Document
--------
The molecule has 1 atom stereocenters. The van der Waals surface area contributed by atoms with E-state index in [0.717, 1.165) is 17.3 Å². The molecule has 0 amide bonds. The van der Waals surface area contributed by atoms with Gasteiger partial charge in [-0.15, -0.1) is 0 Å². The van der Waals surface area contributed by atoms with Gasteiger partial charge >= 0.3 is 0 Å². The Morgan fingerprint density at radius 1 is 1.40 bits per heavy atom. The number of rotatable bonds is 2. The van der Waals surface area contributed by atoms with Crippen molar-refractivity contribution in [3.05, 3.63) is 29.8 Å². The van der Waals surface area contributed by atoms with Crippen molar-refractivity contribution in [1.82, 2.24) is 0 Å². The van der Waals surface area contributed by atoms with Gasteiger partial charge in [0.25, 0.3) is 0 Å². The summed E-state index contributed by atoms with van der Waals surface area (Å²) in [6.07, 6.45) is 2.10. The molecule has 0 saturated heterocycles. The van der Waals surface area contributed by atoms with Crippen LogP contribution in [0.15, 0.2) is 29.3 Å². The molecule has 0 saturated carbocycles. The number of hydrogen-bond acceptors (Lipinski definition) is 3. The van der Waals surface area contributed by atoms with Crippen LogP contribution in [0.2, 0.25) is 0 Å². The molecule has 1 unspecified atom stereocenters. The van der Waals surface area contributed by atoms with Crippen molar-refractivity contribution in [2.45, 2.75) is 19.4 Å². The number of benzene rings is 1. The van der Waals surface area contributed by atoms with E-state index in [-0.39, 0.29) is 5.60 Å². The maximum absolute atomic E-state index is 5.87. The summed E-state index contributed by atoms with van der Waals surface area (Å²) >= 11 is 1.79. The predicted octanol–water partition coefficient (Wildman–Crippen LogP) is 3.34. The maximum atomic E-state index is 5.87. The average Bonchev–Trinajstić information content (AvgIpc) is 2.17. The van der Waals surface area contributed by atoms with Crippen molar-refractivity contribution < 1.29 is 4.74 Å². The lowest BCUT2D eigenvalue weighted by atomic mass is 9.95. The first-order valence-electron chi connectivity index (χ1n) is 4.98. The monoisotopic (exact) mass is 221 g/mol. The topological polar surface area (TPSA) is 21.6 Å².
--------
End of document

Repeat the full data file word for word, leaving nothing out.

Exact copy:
The molecule has 1 atom stereocenters. The van der Waals surface area contributed by atoms with E-state index in [0.717, 1.165) is 17.3 Å². The molecule has 0 amide bonds. The van der Waals surface area contributed by atoms with Gasteiger partial charge in [-0.15, -0.1) is 0 Å². The van der Waals surface area contributed by atoms with Gasteiger partial charge >= 0.3 is 0 Å². The Morgan fingerprint density at radius 1 is 1.40 bits per heavy atom. The number of rotatable bonds is 2. The van der Waals surface area contributed by atoms with Crippen molar-refractivity contribution in [3.05, 3.63) is 29.8 Å². The van der Waals surface area contributed by atoms with Crippen molar-refractivity contribution in [1.82, 2.24) is 0 Å². The van der Waals surface area contributed by atoms with Gasteiger partial charge in [0.25, 0.3) is 0 Å². The summed E-state index contributed by atoms with van der Waals surface area (Å²) in [6.07, 6.45) is 2.10. The molecule has 0 saturated heterocycles. The van der Waals surface area contributed by atoms with Crippen LogP contribution in [0.15, 0.2) is 29.3 Å². The molecule has 0 saturated carbocycles. The number of hydrogen-bond acceptors (Lipinski definition) is 3. The van der Waals surface area contributed by atoms with Crippen LogP contribution in [0.2, 0.25) is 0 Å². The molecule has 1 unspecified atom stereocenters. The van der Waals surface area contributed by atoms with Crippen molar-refractivity contribution in [2.45, 2.75) is 19.4 Å². The number of benzene rings is 1. The van der Waals surface area contributed by atoms with E-state index in [-0.39, 0.29) is 5.60 Å². The maximum absolute atomic E-state index is 5.87. The summed E-state index contributed by atoms with van der Waals surface area (Å²) >= 11 is 1.79. The predicted octanol–water partition coefficient (Wildman–Crippen LogP) is 3.34. The maximum atomic E-state index is 5.87. The average Bonchev–Trinajstić information content (AvgIpc) is 2.17. The van der Waals surface area contributed by atoms with Crippen molar-refractivity contribution < 1.29 is 4.74 Å². The lowest BCUT2D eigenvalue weighted by atomic mass is 9.95. The first-order valence-electron chi connectivity index (χ1n) is 4.98. The monoisotopic (exact) mass is 221 g/mol. The topological polar surface area (TPSA) is 21.6 Å².